The Word of God is crucial for spiritual warfare especially when we are called to tear down strongholds in the mind that contain false teaching but the word of God is essential for our daily walk with God. If Jesus used the Word of god in spiritual warfare how much more do I need to use it? The word of God is the only infallible rule for faith and practice, therefore we need to know the word of God, as we read we must remember that the same Holy Spirit who inspired the words of Scripture indwells us and is able and willing to make the word alive to us and illuminate its meaning. It is good to study using tools but we must always remember that event the best theologians are fallible and we should test their words against the Word of God. In the UK in many nonconformist Churches their is a an open Bible facing the congregation at all times ( this is a practice that goes back to the time of the Reformation), this is a symbolic reminder that we must test all that is said from the pulpit by the word.  Jesus in his temptations defeated Satan by the word of God. We can also do the same thing as Jesus did, if like Jesus we are filled with the Holy Spirit. And let us remember that the whole of Scripture is the sword of the Spirit and the Lord can help us to use the word to defeat Satan both in our own lives and in the lives of others as we witness to the Saving Grace of god our Saviour. The word of God is always fresh, the Bible is the only book that I know of that contains new insights for me constantly, I have been reading the Bible every day since the Autumn of 1969 and yet I never find it boring. I know of no other book than the Bible that can speak with profound relevance and in a life-changing manner. We need to prayerfully read the word of God expecting the Holy Spirit to bring it alive. If we allow the word of God to dwell within us, then when we need it the Holy Spirit reminds us of what it says. As we read and meditate upon the word of God the Holy Spirit uses it to speak to us and to arm us for the spiritual battle that is uniquely ours. But He also uses that same word to bring freedom to those who are enslaved by Satan, this is why C H Spurgeon always had a team of people praying in a separate room in his church as he preached the word of God. We are not using the Bible like some magic charm rather we are using it to hear what the living God has to say to us. We therefore comeback to the fact that we have a dynamic relationship with God that enables us to go forward into the spiritual battle humbly but confidently knowing that as we rely upon God he will empower us.

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Salvation,Power and Authority


In this post I want to look at the beginning of Luke 10, this passage raises some important issues for the Church today. I have heard people in the past using this passage especially Jesus words to the disciples about rejoicing that their names were written in heaven to downplay  the power of God. The argument goes that salvation is more important than power. Is this what Jesus is really saying? I don’t think so, I believe that Jesus is reminding the disciples that their power and authority are there because they are saved. Salvation is not just some intellectual acceptance of the gospel but putting our whole trust in the person of our Lord Jesus, in this sense salvation emphasises a living relationship. When we become power orientated we tend to lose sight of our relationship with Jesus. When Jesus is at the centre, we look to him for power and authority, Christian discipleship is one of utter dependence upon the Lord. Let us now look at Luke,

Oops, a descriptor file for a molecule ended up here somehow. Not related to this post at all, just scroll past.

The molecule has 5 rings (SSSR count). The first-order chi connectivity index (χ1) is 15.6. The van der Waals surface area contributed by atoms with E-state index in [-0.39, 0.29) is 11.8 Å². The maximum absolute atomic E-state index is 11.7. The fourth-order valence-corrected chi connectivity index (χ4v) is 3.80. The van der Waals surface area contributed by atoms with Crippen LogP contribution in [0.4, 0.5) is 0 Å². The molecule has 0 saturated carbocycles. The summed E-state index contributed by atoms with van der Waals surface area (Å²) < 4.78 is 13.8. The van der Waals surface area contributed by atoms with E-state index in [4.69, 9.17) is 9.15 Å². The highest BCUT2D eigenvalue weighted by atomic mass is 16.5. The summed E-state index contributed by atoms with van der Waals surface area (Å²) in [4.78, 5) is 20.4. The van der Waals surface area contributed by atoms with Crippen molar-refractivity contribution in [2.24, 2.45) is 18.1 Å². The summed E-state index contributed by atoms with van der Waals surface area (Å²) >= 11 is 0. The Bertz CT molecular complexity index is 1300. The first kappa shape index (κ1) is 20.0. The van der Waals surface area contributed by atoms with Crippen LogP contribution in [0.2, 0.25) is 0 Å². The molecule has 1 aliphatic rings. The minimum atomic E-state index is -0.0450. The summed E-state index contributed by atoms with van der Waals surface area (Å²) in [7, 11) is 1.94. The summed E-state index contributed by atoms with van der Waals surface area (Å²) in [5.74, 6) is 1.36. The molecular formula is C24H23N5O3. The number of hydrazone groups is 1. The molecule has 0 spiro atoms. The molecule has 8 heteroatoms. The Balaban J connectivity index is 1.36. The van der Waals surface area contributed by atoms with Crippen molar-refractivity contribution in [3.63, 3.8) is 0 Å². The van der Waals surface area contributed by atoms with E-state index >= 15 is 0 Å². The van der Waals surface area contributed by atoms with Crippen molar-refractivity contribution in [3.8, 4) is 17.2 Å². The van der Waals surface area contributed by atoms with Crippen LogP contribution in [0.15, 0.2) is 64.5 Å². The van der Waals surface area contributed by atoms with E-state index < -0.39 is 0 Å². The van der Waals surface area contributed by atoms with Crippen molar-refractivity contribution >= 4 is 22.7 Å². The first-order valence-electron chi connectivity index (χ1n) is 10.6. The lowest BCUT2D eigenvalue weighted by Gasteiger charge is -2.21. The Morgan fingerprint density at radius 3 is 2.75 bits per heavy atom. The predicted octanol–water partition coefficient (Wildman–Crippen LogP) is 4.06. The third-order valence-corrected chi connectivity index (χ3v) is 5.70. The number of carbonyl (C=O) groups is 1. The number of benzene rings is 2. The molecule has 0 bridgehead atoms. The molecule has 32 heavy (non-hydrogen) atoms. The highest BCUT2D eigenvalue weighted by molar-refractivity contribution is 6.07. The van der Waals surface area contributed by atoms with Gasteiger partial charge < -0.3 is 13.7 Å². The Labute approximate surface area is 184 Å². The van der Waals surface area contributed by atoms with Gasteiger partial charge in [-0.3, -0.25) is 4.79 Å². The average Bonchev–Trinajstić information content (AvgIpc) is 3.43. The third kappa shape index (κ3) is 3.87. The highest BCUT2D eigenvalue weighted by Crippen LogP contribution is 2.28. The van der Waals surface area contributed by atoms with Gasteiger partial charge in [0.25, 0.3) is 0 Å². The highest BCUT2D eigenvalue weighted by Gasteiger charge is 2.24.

After this the Lord appointed seventy-two a others and sent them two by two ahead of him to every town and place where he was about to go. 2 He told them, ‘The harvest is plentiful, but the workers are few. Ask the Lord of the harvest, therefore, to send out workers into his harvest field. 3 Go! I am sending you out like lambs among wolves. 4 Do not take a purse or bag or sandals; and do not greet anyone on the road.
5 ‘When you enter a house, first say, “Peace to this house.” 6 If someone who promotes peace is there, your peace will rest on them; if not, it will return to you. 7 Stay there, eating and drinking whatever they give you, for the worker deserves his wages. Do not move around from house to house.
8 ‘When you enter a town and are welcomed, eat what is offered to you. 9 Heal those there who are ill and tell them, “The kingdom of God has come near to you.” 10 But when you enter a town and are not welcomed, go into its streets and say, 11 “Even the dust of your town we wipe from our feet as a warning to you. Yet be sure of this: the kingdom of God has come near.” 12 I tell you, it will be more bearable on that day for Sodom than for that town.

In this passage Jesus commission the seventy-two for mission, he makes it quite clear to them that they go in his power and authority, this is evidenced in the fact that they are told to say that the Kingdom of God has drawn near to all those they minister to. They go out depending upon god’s provision for them as they minister, they go out in poverty knowing that God will provide through those they are witnessing to, many modern missionaries have proved the same faithfulness of God as the disciples did long ago. They have received the authority to declare the good news which includes the fact that God heals today and that he delivers from the power of the evil one. Their message is one that bring wholeness and healing to the whole person, it is not just words but rather power-filled words which accomplish God’s mission. It is vital that we see that this as true today as it was for the disciples, many of us have seen God’s healing power in our own bodies and also experienced deep emotional healing as the Lord has set us free. My own testimony is on this site see http://pneumaandlogos.com/2012/05/23/god-healed-megod-saved-me-god-called-me-a-personal-testimony/. It is vital therefore that we see the reality of God’s power in the lives of believers today. Robert Gundry in his commentary on Acts 10 says,